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Q-talk *ON TOPIC ONLY* QUALITY ON TOPIC discussion of Backyard BBQ, grilling, Equipment and just outdoor cookin' in general, hints, tips, tricks & techniques, success, failures... but stay on topic. And watch for that hijacking.


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Unread 02-20-2013, 02:50 AM   #1
Kloogee
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Default Outdoor griddle

After seeing ssv3's griddle in the "show your BBQ area" thread...

http://www.bbq-brethren.com/forum/sh...&postcount=518

... It really has me thinking about one. I've wanted a large griddle for a long time, but don't have room for one in my indoor kitchen. Before seeing ssv3's outdoor griddle, I never even thought of that as an option.

After researching the Blackstone model in ssv3's picture, it sounds like Blackstone recently ruined a great product by making a change from a cast iron burner to something else cheaper and now the griddle has bad problems with hot and cold spots.

Do any of you have an outdoor griddle? If so, what do you have and how do you like it?
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Unread 02-20-2013, 08:46 AM   #2
Zak
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I was given a griddle, 2'x4' 3/4" thick top, from a friend because he needed to get rid of it. The griddle sat in my garage for a while because i really couldn't see myself using it more than maybe a couple times a year. I eventually gave it to the local fire department so they could use it for their pancake breakfasts they have. I think my buddy used it maybe twice and i never used it in about 4 years time so it's not a very practical thing to have taking up valuable real estate. Maybe if you hosted a lot of parties i could see getting one but for the typical party host, a grill is much more functional. I think Cabelas sells smaller griddles that might be more practical than one that's 2'x4'. Just my opinion on griddles.
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Unread 02-20-2013, 09:07 PM   #3
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You might be right Zak, but for some reason I really want one. We cook lots of family breakfasts here and I can see doing even more on a nice griddle. Plus if I could perfect my Japanese hibachi chef routine, I'd probably save a fortune spent at the local joint my family loves going to here. Thanks for passing along your experience.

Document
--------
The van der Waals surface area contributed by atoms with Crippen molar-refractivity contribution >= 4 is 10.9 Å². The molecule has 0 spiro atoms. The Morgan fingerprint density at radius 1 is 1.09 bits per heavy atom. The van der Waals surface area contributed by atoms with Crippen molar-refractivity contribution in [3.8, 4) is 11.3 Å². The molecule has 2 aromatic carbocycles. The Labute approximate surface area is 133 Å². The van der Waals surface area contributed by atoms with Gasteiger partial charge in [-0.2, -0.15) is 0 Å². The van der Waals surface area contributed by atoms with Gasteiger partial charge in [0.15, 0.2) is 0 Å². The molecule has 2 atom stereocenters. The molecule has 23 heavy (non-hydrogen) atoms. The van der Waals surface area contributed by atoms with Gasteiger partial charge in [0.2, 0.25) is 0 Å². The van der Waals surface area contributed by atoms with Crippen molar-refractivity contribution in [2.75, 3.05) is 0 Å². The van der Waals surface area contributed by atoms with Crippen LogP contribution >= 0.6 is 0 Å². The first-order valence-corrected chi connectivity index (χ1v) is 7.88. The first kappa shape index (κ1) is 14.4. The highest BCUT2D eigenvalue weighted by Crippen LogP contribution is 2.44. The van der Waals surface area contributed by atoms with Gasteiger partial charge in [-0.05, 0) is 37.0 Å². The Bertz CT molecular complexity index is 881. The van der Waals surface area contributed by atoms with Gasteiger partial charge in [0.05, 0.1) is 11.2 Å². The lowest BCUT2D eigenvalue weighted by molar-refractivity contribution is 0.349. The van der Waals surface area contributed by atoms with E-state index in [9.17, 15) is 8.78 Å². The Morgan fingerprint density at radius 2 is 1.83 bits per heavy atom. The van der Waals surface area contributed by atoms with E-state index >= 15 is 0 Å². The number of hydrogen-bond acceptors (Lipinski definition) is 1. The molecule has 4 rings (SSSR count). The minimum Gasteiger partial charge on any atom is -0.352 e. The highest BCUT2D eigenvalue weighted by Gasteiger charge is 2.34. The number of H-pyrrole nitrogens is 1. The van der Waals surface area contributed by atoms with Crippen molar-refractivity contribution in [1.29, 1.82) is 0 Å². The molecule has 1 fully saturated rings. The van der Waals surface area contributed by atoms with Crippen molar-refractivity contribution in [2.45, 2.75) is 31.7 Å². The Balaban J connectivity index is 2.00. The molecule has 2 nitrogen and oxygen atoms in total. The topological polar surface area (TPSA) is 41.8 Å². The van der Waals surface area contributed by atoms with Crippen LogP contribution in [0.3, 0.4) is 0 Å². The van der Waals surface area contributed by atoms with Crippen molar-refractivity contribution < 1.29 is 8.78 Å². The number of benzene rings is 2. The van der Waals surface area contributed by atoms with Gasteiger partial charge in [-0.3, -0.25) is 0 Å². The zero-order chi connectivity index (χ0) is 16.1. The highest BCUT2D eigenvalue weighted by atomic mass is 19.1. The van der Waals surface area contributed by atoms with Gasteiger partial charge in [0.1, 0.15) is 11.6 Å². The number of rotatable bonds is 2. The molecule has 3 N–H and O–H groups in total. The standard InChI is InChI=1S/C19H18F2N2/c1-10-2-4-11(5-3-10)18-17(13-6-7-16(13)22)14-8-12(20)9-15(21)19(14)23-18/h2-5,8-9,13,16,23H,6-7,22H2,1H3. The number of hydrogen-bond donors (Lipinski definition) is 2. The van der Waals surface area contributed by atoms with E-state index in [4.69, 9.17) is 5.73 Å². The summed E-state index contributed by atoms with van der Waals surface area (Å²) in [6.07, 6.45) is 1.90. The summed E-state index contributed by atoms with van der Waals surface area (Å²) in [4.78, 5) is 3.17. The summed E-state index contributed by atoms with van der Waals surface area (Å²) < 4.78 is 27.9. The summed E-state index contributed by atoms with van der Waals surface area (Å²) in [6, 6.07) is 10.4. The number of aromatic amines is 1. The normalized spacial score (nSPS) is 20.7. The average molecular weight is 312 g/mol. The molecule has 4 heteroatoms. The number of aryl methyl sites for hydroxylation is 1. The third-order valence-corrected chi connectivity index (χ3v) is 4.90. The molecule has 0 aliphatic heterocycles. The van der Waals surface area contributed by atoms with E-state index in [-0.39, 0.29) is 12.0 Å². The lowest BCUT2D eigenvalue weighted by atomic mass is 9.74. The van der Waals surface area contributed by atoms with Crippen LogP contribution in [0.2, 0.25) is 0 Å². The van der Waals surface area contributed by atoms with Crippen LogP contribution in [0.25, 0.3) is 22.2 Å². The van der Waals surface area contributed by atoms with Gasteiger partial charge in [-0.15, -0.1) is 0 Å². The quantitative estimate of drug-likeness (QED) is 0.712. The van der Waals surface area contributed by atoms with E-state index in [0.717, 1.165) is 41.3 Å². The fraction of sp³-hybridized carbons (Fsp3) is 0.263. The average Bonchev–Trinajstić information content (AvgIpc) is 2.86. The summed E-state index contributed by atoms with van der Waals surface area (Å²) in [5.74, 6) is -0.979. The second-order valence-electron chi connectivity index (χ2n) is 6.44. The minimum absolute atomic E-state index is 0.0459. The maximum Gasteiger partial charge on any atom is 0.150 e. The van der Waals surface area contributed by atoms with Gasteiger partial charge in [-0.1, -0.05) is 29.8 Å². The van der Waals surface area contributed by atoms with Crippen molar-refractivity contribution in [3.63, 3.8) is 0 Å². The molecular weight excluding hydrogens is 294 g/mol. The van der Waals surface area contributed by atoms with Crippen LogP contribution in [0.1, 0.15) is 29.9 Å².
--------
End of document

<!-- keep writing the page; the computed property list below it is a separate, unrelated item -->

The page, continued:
Anybody else have griddle experience?
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Unread 02-20-2013, 09:54 PM   #4
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if'n i were you, i'd look at something that you could use on your current cooking equipment.... as in find a griddle that you can put on the grill... a nice chunk of 1/4" or 1/2" thick steel and work with that put some drip rails on it and have at it,

http://www.campchef.com/cookware/griddles.html has a buncha options
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Unread 02-20-2013, 10:17 PM   #5
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Unfortunately my other cooking equipment really isn't up to par for griddling. I've got a UDS, a Weber kettle, and Weber's smallest 2-burner gasser. I do have a cast iron griddle I occasionally use on my gasser, but it just isn't big enough. I suppose I could upgrade my gasser and get a removable griddle (like one of the camp chef mentioned). But the irrational side of me just wants that big ol' dedicated griddle.

Anybody else with experience?
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Unread 02-21-2013, 09:51 AM   #6
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Default Outdoor griddle

I disagree, a kettle could be
Perfect for a
24" or so griddle. Lay it right across the
Top with an even fire underneath. If thick enough the griddle will distribute the heat fine. As long as there is room
For the smoke to get out 24x20 or so would be bueno, unless its still just not enough real estate.


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Unread 02-21-2013, 12:02 PM   #7
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GriddleZilla: http://www.bbq-brethren.com/forum/sh...t=griddlezilla